Half baked: worse than raw
This is a blog post by Nobel pocket giant Paul Krugmantel (who seems to have become my de facto practice serve and volley backboard these days).
This time he's throwing light and logic on the US vs China exchange rate fuddlement. "Consider the real exchange rate", he says: Rx = E(Pu/Pc), where Rx is the dollar's "real" rate of exchange against Chinese products, E is the currency exchange rate (here, dollars over yuan, $/Y), Pc is China's price level and Pu the US price level.
Play around with this and you quickly discover what changes in any one or combo of these three variables do to the real "dollar" exchange rate Rx.
Here's Krug's crucial example: "appreciation of the yuan is a fall in E" -- i.e. yuan up against $ means $/Y falls, so Pu/Pc must rise in order to keep Rx constant, which of course must happen, because as Paul tells us ex cathedra,
[T]here is a “natural” level of the real exchange rate, determined by trade competitiveness and international capital flows. And the economy “wants” to get to that real exchange rate.Result: a dollar buys less Chinese goods, eh? Just the thing to close a trade gap... maybe. Gotta love that "natural" exchange rate, huh? Natural like Planck's constant. Can a disembodied dimensionless ratio buzzing in a void eat Peking duck? It's as if Paul had satire in mind, but hey, he don't, gang. He just speeds on completing his reification with this clincher:
"If you have a floating exchange rate you get there via a rise or fall in E... But if you have a pegged rate, there’s pressure on prices instead."Get there? Where's "there", Paul? Balanced trade, balanced payments, or some higher optimal meta-balanced balance? But okay, let him have his pretend time, and yup, if the formula defines the edges of this universe, by definition you can't get around it: either E changes or the ratio of Pu/Pc changes... and if you gotta change Pu/Pc to reduce Chinese imports and save our poor little Nell of a manufacturing sector, China's Pc has to rise faster or fall slower then our Pu, no?
Now that the basics are clear, Paul briars up the story some: China is "deliberately keeping E higher than it would be under floating" exchange rates. Heavens, yes, China is foul-pegging and foul-pegging so low, so very un-naturally low, shouldn't oughta naturally the great and powerful market forces driving the formula and handing down the golden ratio Rx as it were from Sinai, lead ineluctably to higher prices in China?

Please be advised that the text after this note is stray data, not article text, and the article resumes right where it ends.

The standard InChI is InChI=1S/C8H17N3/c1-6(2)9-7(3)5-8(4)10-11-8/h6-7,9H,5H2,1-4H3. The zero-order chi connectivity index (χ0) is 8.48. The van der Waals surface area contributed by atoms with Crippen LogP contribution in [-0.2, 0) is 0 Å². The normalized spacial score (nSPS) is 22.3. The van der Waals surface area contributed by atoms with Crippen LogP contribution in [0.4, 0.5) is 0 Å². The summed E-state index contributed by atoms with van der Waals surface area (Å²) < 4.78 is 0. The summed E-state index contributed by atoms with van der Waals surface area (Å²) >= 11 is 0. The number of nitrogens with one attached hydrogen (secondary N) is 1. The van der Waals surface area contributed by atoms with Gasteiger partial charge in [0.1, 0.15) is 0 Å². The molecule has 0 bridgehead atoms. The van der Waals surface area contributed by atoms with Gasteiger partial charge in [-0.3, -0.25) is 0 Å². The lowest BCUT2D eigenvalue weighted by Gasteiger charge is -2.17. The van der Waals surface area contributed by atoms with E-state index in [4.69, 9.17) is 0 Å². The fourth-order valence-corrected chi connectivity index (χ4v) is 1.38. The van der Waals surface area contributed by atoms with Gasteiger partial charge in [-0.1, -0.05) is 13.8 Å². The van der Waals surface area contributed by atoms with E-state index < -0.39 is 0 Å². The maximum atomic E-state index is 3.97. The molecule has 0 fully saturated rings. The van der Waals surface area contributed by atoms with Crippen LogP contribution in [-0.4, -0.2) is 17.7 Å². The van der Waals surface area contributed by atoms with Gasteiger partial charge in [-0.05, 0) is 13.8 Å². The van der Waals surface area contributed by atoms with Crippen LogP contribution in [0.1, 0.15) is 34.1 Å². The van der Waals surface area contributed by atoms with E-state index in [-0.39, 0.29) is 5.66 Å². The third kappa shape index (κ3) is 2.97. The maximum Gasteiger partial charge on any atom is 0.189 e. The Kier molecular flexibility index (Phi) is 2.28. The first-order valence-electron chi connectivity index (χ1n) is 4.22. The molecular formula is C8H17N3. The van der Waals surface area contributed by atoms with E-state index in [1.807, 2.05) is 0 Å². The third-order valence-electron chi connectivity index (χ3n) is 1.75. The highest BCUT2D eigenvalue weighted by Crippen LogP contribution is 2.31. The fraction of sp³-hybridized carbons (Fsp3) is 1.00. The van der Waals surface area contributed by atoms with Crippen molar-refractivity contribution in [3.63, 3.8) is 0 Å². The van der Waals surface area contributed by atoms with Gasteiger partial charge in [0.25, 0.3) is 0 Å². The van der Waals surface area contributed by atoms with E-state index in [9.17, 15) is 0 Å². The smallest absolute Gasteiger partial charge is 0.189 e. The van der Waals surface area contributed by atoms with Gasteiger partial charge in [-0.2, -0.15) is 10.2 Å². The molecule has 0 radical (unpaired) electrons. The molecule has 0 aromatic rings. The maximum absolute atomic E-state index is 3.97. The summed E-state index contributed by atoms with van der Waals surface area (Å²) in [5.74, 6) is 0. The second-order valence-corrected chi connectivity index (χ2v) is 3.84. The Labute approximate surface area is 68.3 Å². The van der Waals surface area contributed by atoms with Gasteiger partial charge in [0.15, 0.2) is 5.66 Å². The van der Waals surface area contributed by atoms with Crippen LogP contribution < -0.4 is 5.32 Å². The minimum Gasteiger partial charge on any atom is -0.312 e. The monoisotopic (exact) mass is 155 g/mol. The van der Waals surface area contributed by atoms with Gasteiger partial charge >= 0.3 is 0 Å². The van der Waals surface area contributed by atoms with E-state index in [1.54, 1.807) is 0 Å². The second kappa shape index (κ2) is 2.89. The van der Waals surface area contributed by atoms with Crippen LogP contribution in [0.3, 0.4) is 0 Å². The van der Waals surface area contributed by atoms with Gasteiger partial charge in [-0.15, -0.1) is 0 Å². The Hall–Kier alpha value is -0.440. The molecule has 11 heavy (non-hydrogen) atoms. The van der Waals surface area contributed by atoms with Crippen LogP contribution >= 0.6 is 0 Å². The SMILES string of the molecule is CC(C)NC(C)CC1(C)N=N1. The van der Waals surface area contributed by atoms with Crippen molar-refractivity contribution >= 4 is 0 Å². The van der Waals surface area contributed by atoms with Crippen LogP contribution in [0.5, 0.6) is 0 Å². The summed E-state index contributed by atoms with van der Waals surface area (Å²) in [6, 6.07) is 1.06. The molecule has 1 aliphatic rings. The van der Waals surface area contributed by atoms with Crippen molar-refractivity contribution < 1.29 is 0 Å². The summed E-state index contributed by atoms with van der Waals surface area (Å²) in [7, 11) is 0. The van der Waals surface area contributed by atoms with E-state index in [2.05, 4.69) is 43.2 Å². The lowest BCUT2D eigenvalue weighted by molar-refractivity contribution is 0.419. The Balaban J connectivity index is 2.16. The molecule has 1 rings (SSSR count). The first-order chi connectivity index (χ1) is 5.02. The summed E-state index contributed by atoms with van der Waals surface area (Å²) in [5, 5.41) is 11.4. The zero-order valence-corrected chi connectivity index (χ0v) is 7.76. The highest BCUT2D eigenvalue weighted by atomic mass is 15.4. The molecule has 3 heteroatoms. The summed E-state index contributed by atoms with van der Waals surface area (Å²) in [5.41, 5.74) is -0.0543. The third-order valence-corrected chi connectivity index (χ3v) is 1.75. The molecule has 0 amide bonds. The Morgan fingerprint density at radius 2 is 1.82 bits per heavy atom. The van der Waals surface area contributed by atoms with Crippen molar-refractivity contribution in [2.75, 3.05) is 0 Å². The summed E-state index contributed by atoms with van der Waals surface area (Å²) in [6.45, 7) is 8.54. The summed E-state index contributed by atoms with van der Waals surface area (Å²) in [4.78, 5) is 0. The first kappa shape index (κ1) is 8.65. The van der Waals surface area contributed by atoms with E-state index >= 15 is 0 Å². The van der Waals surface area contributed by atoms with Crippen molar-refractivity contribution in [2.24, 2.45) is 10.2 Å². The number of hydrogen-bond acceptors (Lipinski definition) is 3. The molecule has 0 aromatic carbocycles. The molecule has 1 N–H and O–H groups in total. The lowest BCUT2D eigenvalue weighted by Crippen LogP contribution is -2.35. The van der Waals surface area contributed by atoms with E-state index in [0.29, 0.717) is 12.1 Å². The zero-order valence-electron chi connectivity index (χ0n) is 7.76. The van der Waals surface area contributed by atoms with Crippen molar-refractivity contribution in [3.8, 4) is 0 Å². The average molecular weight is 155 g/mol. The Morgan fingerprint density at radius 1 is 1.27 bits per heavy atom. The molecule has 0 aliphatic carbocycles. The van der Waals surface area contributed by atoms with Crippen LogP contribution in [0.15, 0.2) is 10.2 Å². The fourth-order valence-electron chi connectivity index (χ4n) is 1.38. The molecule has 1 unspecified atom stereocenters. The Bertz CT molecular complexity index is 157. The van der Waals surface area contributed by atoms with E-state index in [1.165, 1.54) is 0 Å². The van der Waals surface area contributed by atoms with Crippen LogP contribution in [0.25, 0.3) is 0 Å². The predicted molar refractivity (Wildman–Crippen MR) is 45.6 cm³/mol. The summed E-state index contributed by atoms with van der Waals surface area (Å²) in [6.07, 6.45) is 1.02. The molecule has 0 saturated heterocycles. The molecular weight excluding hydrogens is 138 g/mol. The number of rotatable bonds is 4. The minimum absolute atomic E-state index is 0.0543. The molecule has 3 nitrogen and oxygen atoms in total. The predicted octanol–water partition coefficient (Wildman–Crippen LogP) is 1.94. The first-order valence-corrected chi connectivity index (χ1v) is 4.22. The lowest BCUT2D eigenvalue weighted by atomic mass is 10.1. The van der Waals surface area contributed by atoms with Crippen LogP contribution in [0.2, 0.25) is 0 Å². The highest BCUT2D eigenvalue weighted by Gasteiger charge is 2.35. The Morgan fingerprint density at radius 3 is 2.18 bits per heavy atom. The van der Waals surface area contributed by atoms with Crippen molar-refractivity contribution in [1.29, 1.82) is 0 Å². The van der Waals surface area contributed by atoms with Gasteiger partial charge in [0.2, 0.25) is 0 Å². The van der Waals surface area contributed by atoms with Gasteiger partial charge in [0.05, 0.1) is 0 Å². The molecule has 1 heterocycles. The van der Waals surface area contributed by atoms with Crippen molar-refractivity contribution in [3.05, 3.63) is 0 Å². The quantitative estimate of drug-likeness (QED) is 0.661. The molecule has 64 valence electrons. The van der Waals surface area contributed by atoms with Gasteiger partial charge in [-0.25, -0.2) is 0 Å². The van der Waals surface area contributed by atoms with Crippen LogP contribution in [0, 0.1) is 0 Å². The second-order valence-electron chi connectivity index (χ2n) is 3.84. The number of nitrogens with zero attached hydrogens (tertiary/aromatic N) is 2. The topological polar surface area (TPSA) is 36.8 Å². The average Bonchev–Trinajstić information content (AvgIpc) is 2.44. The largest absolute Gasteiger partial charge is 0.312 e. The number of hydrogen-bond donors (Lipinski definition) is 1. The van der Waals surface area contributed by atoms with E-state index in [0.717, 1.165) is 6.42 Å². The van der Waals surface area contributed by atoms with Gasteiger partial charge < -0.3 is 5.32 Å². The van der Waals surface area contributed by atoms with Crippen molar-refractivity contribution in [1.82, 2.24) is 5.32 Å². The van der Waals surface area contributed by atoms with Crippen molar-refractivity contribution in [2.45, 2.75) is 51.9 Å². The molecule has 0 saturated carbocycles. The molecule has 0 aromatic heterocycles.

To bolster his parable, Paul notices two other instances of bad pegs leading to price level pressure: one up -- Germany in '72 (then a forex fiddle dollar pegger, albeit a relenting one, unlike China today); and one down -- poor Spain right now, trapped inside the hideous Euro vise and facing deadly deflationary pressures.
"So China [by maintaining its low peg] is basically trying to keep water from flowing downhill."So... well, ummm, Paul, then we got no sweat here, right? China can't do that, obviously, I mean make water go uphill. That's supernatural.
But... she's succeeding at this, no? And has been succeeeding at this for a decade or more.
Conclusion: something unnatural has been hatched here a ways back, and maybe not for the first time. So, Paul, maybe instead of silly just-so cherrypicking and formula facilizing, you oughta let this unnatural baby, this 666 of a baby, back into the bath tub and let it splash and glower at us like the demon it is. And let's give Baby a name: he's the trans-nat limited-liability hi-fi system, which by a concatenation of sluices, pumps, cisterns and levees, can make water flow uphill (specifically from north to south) and keep it flowing uphill till... well, till the moment comes when "letting spontaneous international market forces" run their "natural" gap-closing course is the better "collegial" trans-nat run or pass option.
There is no law of gravity for relative price levels, none, at least, that Trans-nat Man in his diabolic ingenuity can't overcome.
Moral of tale: spontaneous market forces are not about to rescue our utterly shitkicked industrial sector. So I suggest Paul put this Rx = E(Pu/Pc) half-baked cake back in the oven. It ain't ready to eat till the fat trading-profit demon now riding it gets caramelized away into brown drippings.
But then again -- when is the oven going to get get hot enough to do that?